[texhax] Passing Command Line Arguments to a Latex document

Oleg Katsitadze olegkat at gmail.com
Thu Jul 12 09:53:11 CEST 2007

On Thu, Jul 12, 2007 at 02:56:55AM +0200, Reinhard Kotucha wrote:
> The following script allows you to pass command-line arguments to TeX.
> You can say:
>     pdflatex pdfselect '[pages={3,5}]{my_pdf_file}' 
> _____ pdfselect.tex ____________________
> \documentclass{minimal}
> \usepackage{pdfpages}
> \pagestyle{empty}
> \DeclareGraphicsRule{.PDF}{pdf}{.PDF}{}
> \DeclareGraphicsExtensions{.pdf,.PDF}
> \def\doit#1 {\begin{document}%
> \includepdf#1
> \end{document}}
> \everypar{\setbox0\lastbox\doit}
> ________________________________________

Ok, I see what you mean.  But this is a rather specialized
application, I don't think it's possible to generalize it so that
pdfselect.tex could continue in the usual manner after obtaining the
command line arguments.  This is what actually happens:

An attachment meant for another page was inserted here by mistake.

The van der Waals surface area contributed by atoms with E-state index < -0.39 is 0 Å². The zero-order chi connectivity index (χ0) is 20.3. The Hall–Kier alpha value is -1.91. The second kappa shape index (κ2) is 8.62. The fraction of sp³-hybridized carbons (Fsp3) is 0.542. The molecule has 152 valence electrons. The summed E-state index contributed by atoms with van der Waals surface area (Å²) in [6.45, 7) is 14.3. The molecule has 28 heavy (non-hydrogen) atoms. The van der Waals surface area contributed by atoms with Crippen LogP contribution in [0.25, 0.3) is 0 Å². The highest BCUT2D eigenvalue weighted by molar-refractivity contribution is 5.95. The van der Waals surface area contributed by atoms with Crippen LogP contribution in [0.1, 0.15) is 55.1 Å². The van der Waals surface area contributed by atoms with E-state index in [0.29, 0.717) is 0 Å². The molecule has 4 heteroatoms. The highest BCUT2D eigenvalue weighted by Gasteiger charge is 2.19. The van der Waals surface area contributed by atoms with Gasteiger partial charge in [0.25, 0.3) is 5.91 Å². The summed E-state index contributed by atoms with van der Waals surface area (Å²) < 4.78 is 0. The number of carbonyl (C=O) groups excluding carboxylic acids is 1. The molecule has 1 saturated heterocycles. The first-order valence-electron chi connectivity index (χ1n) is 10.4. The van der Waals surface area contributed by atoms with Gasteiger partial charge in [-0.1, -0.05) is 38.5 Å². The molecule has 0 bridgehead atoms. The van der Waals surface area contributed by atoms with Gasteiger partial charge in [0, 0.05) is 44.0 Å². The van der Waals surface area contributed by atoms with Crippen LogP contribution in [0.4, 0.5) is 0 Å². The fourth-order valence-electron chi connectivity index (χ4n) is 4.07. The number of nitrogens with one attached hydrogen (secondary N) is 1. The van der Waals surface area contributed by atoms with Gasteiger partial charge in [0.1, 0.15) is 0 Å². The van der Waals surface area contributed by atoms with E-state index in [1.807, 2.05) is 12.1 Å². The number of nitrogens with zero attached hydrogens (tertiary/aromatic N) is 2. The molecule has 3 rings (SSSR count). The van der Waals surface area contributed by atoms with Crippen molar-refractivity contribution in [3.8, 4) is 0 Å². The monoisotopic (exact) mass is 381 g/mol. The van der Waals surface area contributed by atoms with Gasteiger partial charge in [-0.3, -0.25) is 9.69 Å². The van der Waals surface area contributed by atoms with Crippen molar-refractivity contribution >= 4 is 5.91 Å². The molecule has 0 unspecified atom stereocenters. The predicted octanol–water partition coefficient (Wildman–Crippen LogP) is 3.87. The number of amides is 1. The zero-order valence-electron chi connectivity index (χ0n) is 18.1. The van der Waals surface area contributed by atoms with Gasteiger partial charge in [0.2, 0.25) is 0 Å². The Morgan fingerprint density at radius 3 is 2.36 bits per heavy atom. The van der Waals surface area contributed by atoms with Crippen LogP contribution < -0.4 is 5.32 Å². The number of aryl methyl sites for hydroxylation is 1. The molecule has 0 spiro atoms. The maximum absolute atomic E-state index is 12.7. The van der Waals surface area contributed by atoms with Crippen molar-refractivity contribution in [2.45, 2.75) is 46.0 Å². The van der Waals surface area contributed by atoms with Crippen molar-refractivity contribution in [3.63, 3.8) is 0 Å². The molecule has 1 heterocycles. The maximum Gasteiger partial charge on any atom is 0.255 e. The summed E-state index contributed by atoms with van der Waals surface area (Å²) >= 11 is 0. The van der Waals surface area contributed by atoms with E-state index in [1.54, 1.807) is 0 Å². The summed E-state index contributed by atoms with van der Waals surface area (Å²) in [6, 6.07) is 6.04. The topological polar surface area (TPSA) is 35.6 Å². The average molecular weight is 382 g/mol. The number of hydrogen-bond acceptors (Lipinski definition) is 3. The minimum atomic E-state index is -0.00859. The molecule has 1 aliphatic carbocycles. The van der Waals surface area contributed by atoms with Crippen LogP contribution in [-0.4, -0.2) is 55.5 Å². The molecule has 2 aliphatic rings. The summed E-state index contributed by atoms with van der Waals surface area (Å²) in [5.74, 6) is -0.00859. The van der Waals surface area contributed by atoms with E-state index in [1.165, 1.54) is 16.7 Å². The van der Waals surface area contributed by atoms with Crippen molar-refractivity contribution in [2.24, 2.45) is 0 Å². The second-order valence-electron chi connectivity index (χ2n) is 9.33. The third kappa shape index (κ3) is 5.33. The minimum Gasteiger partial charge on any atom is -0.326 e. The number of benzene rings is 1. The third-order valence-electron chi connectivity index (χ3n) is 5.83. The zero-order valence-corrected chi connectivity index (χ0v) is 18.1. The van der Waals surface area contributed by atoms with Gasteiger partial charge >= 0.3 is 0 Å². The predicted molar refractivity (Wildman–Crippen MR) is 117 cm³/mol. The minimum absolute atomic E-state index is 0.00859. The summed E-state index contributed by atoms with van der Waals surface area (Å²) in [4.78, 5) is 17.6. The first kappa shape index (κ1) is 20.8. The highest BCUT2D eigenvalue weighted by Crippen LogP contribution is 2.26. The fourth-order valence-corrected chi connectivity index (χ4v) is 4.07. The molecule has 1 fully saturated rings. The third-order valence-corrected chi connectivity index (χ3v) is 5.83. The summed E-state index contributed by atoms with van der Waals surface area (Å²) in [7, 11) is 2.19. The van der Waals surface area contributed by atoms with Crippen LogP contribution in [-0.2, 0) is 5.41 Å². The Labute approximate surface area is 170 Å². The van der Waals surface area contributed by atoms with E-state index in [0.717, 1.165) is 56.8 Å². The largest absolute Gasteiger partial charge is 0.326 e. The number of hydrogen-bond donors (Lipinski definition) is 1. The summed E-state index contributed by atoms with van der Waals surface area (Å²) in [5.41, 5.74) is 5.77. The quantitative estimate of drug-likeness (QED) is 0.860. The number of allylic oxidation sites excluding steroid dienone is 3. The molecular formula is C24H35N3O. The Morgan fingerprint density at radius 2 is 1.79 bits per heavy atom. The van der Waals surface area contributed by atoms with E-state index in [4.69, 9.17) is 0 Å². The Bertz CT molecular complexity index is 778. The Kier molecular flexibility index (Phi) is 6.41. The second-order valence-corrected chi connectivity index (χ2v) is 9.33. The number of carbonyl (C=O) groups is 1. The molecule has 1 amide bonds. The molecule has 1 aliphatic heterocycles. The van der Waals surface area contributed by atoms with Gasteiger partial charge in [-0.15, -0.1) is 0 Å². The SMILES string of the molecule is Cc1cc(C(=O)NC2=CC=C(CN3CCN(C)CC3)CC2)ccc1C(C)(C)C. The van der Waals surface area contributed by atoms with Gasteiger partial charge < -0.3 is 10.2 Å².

tex concatenates non-option arguments into one line, with spaces
between the arguments, and uses that as the first input line.  If the
first line begins with `&', tex takes what follows as the name of a
format file to load; after this, if what remains doesn't begin with
`\', tex inserts \input.  (In reality this is a little trickier, see
`man 1 tex'.)

Thus the call

  $ pdflatex pdfselect '[pages={3,5}]{my_pdf_file}'

is equivalent to

  $ pdflatex 'pdfselect\relax [pages={3,5}]{my_pdf_file}'

(\relax prevents the whole argument being treated as a filename -- for
some reason, it is required on the command line, but not when you
_enter_ the commands at the tex prompt), which is equivalent to

  $ pdflatex '\input pdfselect [pages={3,5}]{my_pdf_file}'

So, basically you don't get anything with several arguments that you
didn't have with one argument (maybe ease of use in some cases).

But thanks for the nice \everypar trick.


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